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Rediff.com  » Business » GTL to buy back FCCBs, shelves acquisitions

GTL to buy back FCCBs, shelves acquisitions

December 12, 2008 09:07 IST

Telecom infrastructure major GTL Infrastructure will use its Rs 2,200 crore (Rs 22 billion) cash reserves to buy back foreign currency convertible bonds.

GTL Infrastructure had come out with a $300 million FCCB in November 2007, which was lead managed by Citibank and Standard Chartered Bank. This was oversubscribed by 4.41 times, with 93 global investors participating with confirmed orders of over $1.102 billion.

This FCCB is due for redemption in November 2012 and can be converted into shares at Rs 53.04 per share.

Out of the total $300 million raised, GTL Infrastructure had earlier converted $52.7 million at a conversion price of Rs 53.04 per share.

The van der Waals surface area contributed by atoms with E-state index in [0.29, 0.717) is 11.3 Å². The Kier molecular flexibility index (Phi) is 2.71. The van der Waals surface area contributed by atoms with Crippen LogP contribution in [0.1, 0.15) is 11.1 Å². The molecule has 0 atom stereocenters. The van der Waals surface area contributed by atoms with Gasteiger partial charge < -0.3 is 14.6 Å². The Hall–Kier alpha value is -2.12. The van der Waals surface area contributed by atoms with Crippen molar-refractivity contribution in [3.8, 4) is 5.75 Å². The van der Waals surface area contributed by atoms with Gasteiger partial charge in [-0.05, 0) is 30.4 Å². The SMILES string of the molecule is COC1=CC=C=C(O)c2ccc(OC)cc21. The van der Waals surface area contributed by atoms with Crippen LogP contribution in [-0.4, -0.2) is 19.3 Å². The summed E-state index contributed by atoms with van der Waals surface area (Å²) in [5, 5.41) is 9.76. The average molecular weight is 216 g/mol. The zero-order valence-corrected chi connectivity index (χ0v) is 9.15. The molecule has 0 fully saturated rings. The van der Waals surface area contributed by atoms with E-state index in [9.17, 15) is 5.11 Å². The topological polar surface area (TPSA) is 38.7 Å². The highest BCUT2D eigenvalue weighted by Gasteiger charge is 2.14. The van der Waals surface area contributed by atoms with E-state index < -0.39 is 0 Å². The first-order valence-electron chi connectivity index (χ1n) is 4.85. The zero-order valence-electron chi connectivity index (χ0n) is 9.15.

The move to repurchase FCCBs follows the recent Reserve Bank of India ruling that permitted premature repurchase of such bonds through rupee resources provided the amount of buyback is limited to $50 million and the resources are drawn out of the company's internal accruals.

Last month, the central bank had allowed companies to prematurely buy back FCCBs financed by their foreign currency resources held in India or abroad. GTL had earlier planned to use funds raised through the FCCB issue for its expansion plans including acquisitions. However, due to the prevailing global financial turmoil, GTL Infra has deferred its acquisition plans. According to sources, the company has put acquisitions on hold "for want of right valuations".

When contacted, a company spokesperson declined to comment on both FCCBs and deferment of acquisitions.

Earlier, GIL was in advanced stages to negotiations to acquire  Essar Group's tower company - Essar Telecom Infrastructure - for an estimated $1.5 billion (Rs 6,000 crore).

GTL Infrastructure has a portfolio of 7,364 towers across 17 circles in the country. At present, GTL Infra services seven national level and one regional level telecom operators, and has entered into long-term contracts of 10-15 years.

Rajesh S Kurup in Mumbai
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